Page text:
The Thameslink Project, a rail infrastructure upgrade extending from Blackfriars Station in the west to London Bridge Station along the course of the New Borough Viaduct provided the opportunity to investigate the archaeology of a broad swathe of the north island of Roman Southwark, extending over Guy’s Channel and onto Cotton’s Wharf Eyot to the east. This monograph presents the archaeological sequence encountered, set alongside themed discussions which focus on aspects of the settlement’s development, chronology, infrastructure and economy, while specialist artefactual and ecofactual sections present the significant and extensive finds assemblages in detail.
Drawing together the results of geoarchaeological boreholes, excavation, finds and environmental analysis, the results have revealed details of the landscape, channels and foreshore of an area south of Cotton’s Wharf Eyot transforming our understanding of this part of the buried landscape. The information has provided details of the development and occupation of Roman Southwark’s north island including construction of early clay and timber buildings, followed by extensive burnt horizons, interpreted as the residues of the Boudican revolt. By the late 1st century most areas had been redeveloped, with many well-appointed new buildings constructed in stone.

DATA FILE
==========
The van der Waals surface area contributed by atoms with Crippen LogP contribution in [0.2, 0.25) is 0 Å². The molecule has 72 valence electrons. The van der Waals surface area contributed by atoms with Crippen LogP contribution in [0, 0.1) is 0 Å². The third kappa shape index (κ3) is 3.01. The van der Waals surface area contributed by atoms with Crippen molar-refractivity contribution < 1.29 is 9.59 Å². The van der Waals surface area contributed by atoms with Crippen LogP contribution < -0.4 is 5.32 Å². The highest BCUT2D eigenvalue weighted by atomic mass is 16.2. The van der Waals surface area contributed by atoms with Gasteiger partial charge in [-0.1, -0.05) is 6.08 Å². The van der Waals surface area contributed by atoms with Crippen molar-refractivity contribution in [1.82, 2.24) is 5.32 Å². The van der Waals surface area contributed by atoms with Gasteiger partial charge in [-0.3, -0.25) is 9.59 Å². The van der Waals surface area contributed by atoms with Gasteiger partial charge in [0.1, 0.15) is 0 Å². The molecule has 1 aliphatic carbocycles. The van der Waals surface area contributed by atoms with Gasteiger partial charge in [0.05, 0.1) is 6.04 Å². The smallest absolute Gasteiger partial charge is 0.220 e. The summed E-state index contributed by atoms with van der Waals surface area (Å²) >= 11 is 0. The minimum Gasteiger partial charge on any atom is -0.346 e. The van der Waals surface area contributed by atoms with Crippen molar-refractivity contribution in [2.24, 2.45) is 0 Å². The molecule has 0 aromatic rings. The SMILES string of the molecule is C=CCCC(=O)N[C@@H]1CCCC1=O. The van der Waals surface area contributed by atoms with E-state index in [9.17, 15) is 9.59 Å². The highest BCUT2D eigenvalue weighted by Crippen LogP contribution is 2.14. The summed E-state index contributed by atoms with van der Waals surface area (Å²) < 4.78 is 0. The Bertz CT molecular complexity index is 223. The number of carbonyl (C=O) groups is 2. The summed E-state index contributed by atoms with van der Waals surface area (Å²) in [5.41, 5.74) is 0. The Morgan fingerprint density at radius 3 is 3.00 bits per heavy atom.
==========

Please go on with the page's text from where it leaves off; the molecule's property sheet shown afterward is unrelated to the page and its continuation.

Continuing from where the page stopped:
A substantial masonry bath house represents one of the most significant findings of the project as a whole. The archaeological remains of this nationally important monument, which have been largely preserved in situ and were scheduled on 31 March 2015, epitomise what may remain to be discovered about this area of Londinium, despite the extensive excavation carried out to date.
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